top of page

Clinical Canine Massage Therapist Jo Weston

** IMPORTANT UPDATE Following the evidence based research clinical trials with Winchester University, the Canine Massage Guild is now listed as an official provider with Petplan, LV Insurance, Pets at Home and Animal Care insurance. This makes it easier to claim back the cost of clinical canine massage sessions with a registered member of the Canine Massage Guild. Please check your pet insurance policy for specific details. “

This therapy specialises in soft tissue injury rehabilitation from injuries such as strains (overstretch or tears to muscle) trigger points and myofascial pain, commonly seen as lameness and slowing down. It also provides chronic pain management for orthopaedic conditions such as osteoarthritis and hip dysplasia resulting in improved comfort and mobility. A clinical massage therapist can identify areas of muscular and fascial dysfunction with the art of advanced palpation skills. The whole body is treated which take around 45-50 minutes. This is to address primary areas of concern and secondary areas of overcompensation and habitual patterns of tension which often result in protective muscle splinting. Results are usually seen in 1-3 sessions.

If a muscular problem is not addressed it will inhibit or dampen the results you get with hydrotherapy or other rehabilitation programmes.

Dogs can show pain in 5 ways:

1) Gait/movement for example as lameness/limping, reduced range of motion, stiff when moving, crabbing

2) Posture for example coat changes (flicking up/dry skin), roaching, swayback, twitching of the skin, change in neck carriage,

3) Activities of Daily living for example struggling to get up/down stairs or in/out car,reluctant or slowing down on walks, weakness in back legs.

4) Behaviour for example licking coat (lick granuloma) anxiety, snapping at other dogs, reluctance to be groomed

5) Performance for example a dog that participates in agility pole knocking, weave issues, lack of drive to work, measuring jumps

To help you to identify subtle changes that your dog could be employing to hide the fact they are in pain there is a free guide the 5 Principles of Pain that can be downloaded here:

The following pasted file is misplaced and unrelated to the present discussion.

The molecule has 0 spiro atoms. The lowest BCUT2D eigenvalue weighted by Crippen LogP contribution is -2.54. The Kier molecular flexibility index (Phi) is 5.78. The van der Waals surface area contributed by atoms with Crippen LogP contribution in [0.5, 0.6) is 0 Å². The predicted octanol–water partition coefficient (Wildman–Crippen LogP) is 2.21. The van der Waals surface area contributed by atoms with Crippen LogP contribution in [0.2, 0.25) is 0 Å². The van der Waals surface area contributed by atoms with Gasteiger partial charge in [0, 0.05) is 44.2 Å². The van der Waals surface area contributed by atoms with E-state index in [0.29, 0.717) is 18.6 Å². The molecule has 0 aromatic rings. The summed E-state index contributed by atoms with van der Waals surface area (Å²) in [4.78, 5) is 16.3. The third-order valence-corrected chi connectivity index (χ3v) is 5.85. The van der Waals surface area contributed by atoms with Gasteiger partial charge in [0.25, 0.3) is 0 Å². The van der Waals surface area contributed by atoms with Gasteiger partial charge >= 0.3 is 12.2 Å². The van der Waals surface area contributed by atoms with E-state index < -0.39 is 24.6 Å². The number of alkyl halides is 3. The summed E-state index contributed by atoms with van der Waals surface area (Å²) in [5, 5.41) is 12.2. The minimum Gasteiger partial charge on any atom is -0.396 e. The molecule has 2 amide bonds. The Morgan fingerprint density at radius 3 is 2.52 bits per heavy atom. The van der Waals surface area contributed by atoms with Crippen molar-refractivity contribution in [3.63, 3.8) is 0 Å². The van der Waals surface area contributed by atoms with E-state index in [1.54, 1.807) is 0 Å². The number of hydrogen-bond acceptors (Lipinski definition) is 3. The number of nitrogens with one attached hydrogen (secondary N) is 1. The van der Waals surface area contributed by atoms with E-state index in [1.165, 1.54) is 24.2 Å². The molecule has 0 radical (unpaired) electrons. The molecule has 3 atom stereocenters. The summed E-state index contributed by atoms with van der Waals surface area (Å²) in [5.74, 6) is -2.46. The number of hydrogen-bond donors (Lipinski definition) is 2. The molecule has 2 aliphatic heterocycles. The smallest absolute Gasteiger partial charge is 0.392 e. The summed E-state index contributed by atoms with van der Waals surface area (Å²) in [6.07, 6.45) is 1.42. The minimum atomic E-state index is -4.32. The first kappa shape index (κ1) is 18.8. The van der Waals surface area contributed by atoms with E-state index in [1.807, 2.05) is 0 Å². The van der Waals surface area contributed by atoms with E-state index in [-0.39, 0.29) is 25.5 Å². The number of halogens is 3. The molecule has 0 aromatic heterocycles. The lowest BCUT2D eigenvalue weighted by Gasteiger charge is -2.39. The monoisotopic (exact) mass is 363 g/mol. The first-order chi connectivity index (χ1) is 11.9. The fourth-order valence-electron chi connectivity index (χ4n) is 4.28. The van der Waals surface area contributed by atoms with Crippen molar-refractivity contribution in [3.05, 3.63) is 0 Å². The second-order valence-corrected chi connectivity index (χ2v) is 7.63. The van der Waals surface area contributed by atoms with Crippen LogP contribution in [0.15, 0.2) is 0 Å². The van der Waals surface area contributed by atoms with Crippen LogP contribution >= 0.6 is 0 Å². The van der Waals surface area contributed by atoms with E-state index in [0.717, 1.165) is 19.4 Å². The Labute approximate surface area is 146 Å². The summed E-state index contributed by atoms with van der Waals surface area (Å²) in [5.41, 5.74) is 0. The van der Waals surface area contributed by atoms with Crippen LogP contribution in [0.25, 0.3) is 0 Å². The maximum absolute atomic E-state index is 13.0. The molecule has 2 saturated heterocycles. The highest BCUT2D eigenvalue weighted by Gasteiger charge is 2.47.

The 5 Principles of Pain - Canine Massage Guild  


The results of Clinical Canine Massage therapy seen by owners include:

  •  Improved gait and posture
  •  reduced muscle stiffness and soreness
  •  Improved joint range of motion,
  •  restored tissue movement and functionality
  •  decreased inflammation, pain and muscle fatigue,
  •  improved mood – wanting to interact and play more
  •  comfortable being groomed
  •  greater tolerance of exercise
  •  post surgery/orthopaedic condition support
  •  less “twitching” along the back
  •  reduced fear and anxiety,
  •  skin and coat improvement
  •  improved Agility, Obedience, Flyball and Showing performance.

About the Therapist

I am based near Mansfield, Nottinghamshire and work mobile treating dogs at home or at my clinic according to individual preference.

I have two dogs and enjoy agility, hoopers and breed shows. Both dogs have qualified for Crufts since 2017.

I trained for 2 years with the Canine Massage Therapy Centre (CMTC) in 4 disciplines of Swedish massage, Sports Massage, Deep Tissue Massage and Myofascial release. I am a member of the Canine Massage Guild and required to complete a minimum of 25 hours

continuous professional development (CPD) each year.

I have completed CPD courses with CMTC including Anatomy and Skills Review, Facilitated Stretching, Deep Tissue Massage, Neuromuscular facilitation (Advanced Trigger Point),

Ventral Aspect/myofascial release, and Manual Lymphatic drainage.

I have also completed the Canine Conditioning Academy (CCA) Foundation Workshop on developing core strength and fitness in the canine, Acupoint Massage training and Canine Anatomy and Orthopaedic conditions CPD with Animal Osteopathy International.

I contributed to the Canine Massage Guild and University of Winchester Stage 1 of Clinical Trials during 2018. The results of Clinical trials have been published in the Vet Record

(British Veterinary Association) and indicated that 95% of dogs responded positively to Clinical canine massage therapy.

Effect of massage therapy on pain and quality of life in dogs: A cross sectional study - Riley - 2021 -Veterinary Record - Wiley Online Library

I have Public Liability and Professional Indemnity insurance with the Canine Massage Guild Block Scheme.

Fee: £35 per treatment session.

bottom of page